The benefits, features, and advantages of the present invention will become better understood with regard to the following description, and accompanying drawings where:
The following description is presented to enable one of ordinary skill in the art to make and use the present invention as provided within the context of a particular application and its requirements. Various modifications to the preferred embodiment will, however, be apparent to one skilled in the art, and the general principles defined herein may be applied to other embodiments. Therefore, the present invention is not intended to be limited to the particular embodiments shown and described herein, but is to be accorded the widest scope consistent with the principles and novel features herein disclosed.
The pulses 103 of channel-2, however, have a greater duration than the pulses 101 of channel-1. As shown, the pulses 101 have a duration or width of approximately W1 whereas the pulses 103 have a width W2, where W2>W1. The differences in the pulse widths between the channels is a consequence of the input voltages, where the input voltage for channel-2 is less than the input voltage for channel-1 so that the pulse width for channel 2 is greater. It has been determined that the combined output ripple for the conventional converter implemented using 360/N phase relationships for the start times of the PWM waveforms is not optimal.
One method to ensure that the “on” pulse from one channel occurs squarely in the center of the “off” pulse of the other channel relies on prior knowledge of the relative pulse widths. For example, if the converter only has to support input voltages of 12V on channel 1, 3.3V on channel 2, and a 2.5V output, the optimal phase angle from channel 1 to channel 2 is 81.14°. In this case, a converter with input voltages 12V and 3.3V and an output voltage of 3.3V employing a phase relationship of approximately 80° start time phases has significantly less ripple than a conventional converter that maintains the standard 180° phase relationship. In general, for any combination of VIN1, VIN2, and VOUT, there is a corresponding optimal phase angle “θ” determined according to the following equation 1:
where VIN1 and VIN2 may be swapped without effecting the phase relationship.
Several implementation variations are possible and contemplated. For a finite number of combinations of known input and output voltage levels, a finite number of corresponding angles are designed into the converter. Such angles are predetermined and stored, such as in a lookup table or the like, and the appropriate angle is selected based on the applicable input voltages. If only two known input voltages are provided, then the optimal phase angle is predetermined and built into the converter to achieve the optimal phase and minimal ripple. If three or more known input voltages are contemplated, then selection logic or the like is used to select pre-stored phase values. If the voltage levels are not exactly known, then conversion and computation logic is employed to identify voltage levels and determine phase angle. Three or more channels and corresponding phases are contemplated, in which the relative phases between the channels are adjusted to achieve optimal performance and minimum output ripple.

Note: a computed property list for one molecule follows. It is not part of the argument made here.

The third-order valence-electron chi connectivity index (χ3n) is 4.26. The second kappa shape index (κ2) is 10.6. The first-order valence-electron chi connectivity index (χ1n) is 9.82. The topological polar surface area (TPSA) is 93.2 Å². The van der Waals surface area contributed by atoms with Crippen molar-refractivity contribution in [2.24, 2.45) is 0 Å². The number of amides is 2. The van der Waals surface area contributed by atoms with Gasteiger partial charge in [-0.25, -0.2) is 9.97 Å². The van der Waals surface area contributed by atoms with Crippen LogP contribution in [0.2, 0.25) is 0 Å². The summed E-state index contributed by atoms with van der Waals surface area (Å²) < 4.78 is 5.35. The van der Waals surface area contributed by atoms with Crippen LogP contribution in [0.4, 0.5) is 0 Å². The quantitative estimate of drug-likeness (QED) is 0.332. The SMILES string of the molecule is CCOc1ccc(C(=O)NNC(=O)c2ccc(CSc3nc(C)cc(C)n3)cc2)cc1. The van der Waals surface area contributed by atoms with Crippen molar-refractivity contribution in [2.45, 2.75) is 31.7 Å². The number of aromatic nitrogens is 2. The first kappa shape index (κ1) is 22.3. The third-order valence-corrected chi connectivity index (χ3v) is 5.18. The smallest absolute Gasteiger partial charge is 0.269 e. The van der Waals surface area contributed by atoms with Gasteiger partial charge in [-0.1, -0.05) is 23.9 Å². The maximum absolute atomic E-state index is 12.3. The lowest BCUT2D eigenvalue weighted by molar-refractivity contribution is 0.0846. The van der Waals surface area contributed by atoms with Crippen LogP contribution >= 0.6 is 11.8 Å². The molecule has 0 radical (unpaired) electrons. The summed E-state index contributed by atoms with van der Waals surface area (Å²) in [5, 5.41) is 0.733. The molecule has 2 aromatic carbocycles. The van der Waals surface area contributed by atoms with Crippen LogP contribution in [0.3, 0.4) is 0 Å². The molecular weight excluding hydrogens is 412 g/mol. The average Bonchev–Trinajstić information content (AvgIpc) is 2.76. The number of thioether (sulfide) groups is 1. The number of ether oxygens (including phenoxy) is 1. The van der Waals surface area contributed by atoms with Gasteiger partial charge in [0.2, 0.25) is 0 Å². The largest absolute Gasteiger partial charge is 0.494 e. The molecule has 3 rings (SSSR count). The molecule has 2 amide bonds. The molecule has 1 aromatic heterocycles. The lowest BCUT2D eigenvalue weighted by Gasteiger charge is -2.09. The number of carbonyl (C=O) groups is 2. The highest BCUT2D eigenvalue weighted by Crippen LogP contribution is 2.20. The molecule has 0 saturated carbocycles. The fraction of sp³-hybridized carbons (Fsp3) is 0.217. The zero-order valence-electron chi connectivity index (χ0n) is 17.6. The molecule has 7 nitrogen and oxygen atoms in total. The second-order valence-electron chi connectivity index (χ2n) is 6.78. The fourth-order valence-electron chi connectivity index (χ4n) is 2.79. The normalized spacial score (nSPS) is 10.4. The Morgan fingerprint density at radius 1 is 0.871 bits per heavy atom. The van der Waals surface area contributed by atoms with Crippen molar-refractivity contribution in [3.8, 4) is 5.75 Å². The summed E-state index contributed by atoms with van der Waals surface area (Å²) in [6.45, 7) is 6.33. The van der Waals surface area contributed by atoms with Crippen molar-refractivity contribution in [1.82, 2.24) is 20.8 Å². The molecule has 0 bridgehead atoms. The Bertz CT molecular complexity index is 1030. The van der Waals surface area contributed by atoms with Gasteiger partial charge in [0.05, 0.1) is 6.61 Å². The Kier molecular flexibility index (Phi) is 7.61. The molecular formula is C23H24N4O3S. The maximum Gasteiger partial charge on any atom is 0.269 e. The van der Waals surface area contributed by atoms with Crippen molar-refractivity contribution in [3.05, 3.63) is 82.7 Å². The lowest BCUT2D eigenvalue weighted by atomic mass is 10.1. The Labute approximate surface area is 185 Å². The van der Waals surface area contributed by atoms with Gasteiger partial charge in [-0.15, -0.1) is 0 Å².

The DV1–DV3 digital values are provided to select logic 303, which receives a digital select input signal SEL to select between any two input voltages. The SEL value is generated by other logic (not shown) of the converter to select from among the voltage inputs based on various factors, such as load, voltage availability, etc. The selected DV values are applied to a memory 305, such as a lookup table (LUT) or the like within the select logic 303, which outputs the corresponding phase value PH. Note that any combination of the known voltage levels (e.g., 3.3V, 5V, 12V, etc.) may be applied as the input voltage signals VIN1–VIN3, so that, for example, VIN1 may be 5V and VIN2 3.3V, and vice-versa. The DV values identify the voltage levels, the SEL value selects from among the DV values, and the memory 305 selects the appropriate phase. In this case, at least four different phase values are stored, including a first phase value for the combination VIN1 and VIN2, a second phase for the combination VIN1 and VIN3, a third phase value for the combination VIN2 and VIN3, and a phase value corresponding to 180 degrees in the event the voltage levels of the selected inputs are equal.